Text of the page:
Our research did not emphasize the role of individual risk factors but focused on the overall prediction and examined the overall impact of risk factors in the context of MINS. Compared with the baseline model, the intraoperative model has better discrimination. Although the absolute change of AUC may seem small, AUC is an insensitive indicator to evaluate the impact of newly added risk factors. Because the AUC of the baseline model is already very large, it will be very difficult to improve it when the risk forecast is significantly improved. Even if there is no statistical difference between the two models, there is no doubt that the intraoperative model has a strong predictive ability. However, NRI and IDI showed that adding intraoperative data could improve the risk reclassification of patients with MINS. The decision curve analysis can also support the improvement of intraoperative model performance. Our findings supplement previous studies, which usually do not consider the influence of intraoperative factors on MINS. Intraoperative blood transfusion, intraoperative hypotension, and blood loss, which are the risk factors of perioperative adverse cardiovascular events.21,22 We also found the existence of changeable risk factors, such as smoking and one-lung ventilation time. Targeted support can improve the prognosis of patients. For example, advising patients to quit smoking in advance, shortening the time of one-lung ventilation as much as possible during the surgery, and intermittently giving both lungs ventilation can be considered the steps to prevent MINS. Preoperative anemia, duration of surgery, RCRI, and hsTnT are also proven to be risk factors for MACCE.23,24 Although there is no evidence-based guideline to support any preoperative strategy to improve MINS, enhancing hemodynamic monitoring, blood management, and optimization of cardiovascular drugs can improve the perioperative management of anesthesiologists.4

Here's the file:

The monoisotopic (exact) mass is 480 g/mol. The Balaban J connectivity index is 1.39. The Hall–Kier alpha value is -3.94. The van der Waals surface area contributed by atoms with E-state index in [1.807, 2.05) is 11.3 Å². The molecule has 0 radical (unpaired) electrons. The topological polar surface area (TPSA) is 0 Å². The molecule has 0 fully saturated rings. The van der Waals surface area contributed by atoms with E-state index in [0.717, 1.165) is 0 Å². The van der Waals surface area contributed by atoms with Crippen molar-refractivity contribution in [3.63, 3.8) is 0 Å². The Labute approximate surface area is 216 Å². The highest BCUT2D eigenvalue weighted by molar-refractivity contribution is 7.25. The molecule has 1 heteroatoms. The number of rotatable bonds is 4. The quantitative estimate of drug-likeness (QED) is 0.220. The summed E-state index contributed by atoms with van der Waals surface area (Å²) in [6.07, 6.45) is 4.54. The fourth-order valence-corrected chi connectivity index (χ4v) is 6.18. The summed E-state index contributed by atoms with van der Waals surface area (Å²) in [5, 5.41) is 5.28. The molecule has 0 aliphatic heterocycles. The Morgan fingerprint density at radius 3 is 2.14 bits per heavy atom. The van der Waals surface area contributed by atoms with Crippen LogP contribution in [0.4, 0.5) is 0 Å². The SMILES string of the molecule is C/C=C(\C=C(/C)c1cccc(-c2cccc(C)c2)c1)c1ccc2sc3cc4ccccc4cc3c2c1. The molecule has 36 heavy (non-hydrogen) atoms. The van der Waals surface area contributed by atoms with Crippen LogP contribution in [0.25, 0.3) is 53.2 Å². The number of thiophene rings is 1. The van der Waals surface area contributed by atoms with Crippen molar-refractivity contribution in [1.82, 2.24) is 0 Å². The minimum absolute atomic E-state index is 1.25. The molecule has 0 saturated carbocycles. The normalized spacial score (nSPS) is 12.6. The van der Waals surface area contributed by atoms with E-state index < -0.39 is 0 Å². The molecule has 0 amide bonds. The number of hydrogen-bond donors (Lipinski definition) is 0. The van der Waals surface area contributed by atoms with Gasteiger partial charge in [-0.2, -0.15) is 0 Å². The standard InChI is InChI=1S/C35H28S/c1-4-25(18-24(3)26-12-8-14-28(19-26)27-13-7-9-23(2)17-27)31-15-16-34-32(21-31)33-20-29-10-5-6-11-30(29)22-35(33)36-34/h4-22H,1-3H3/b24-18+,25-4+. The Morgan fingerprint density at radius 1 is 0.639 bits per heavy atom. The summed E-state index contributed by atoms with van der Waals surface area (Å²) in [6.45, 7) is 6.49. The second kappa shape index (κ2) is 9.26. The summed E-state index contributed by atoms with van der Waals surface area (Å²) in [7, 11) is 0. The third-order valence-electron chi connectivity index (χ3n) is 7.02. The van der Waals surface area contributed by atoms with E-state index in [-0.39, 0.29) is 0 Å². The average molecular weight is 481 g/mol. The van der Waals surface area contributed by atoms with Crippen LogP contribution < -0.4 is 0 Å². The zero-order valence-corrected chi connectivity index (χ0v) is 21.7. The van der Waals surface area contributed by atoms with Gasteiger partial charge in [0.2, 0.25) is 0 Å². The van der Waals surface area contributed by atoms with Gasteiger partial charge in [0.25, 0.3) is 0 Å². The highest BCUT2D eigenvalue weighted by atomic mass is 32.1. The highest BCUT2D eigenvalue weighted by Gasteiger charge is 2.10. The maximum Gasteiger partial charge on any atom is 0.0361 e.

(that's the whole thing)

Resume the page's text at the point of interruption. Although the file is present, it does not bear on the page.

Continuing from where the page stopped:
In our study, patients with high preoperative troponin are more likely to have myocardial injury after surgery, which may be because most of them have cardiovascular complications. In a multivariate model, the risk of myocardial injury is increased in patients with preoperative high hsTnT, and this risk will be enlarged if hsTnT is further increased, which is consistent with our results. Chew et al supported increasing hsTnT in RCRI to identify high-risk patients, so as to improve the value of preoperative risk stratification.4 A previous study showed that, in addition to the increase in preoperative hsTnT level, the risk of adverse cardiovascular events gradually increased when the level of perioperative hsTnT changed.17 However, when the changes of hsTnT during perioperative period are considered, preoperative measurement alone cannot provide information on acute perioperative events. Although the advantage of informing patients about risks before the operation is lost to some extent, the information obtained can be used to determine the postoperative troponin measurement. Therefore, we suggest that hsTnT should be monitored routinely after operation.

Our multivariate regression analysis showed that the probability of MINS increased in patients older than 65 years. Sixty-four percent of our patients are over 65 years old, and almost all of them have preoperative hypertension or coronary artery history. Most experts agreed that for all patients over 65 years old and those over 45 years old with at least one cardiovascular risk factor, postoperative troponin monitoring is required.25 A recent study showed that overweight is inversely related to postoperative mortality, while underweight and obesity are positively related to mortality. This phenomenon persists during long-term follow-up.26 Our multivariate regression analysis also found that obesity was independently related to MINS. Smoking was also found to be an independent risk factor for MINS in an observational study.9 Smoking can cause an increase of secretion in the trachea, and long-term smoking may cause pulmonary fibrosis and atrophy, which can easily cause alveolar infection and pulmonary vascular injury. The relationship between smoking and MINS is complex, and it may also be related to inflammatory reactions and airway remodeling, so it probably cannot be reduced to simple indicators. These relationships need to be further explored.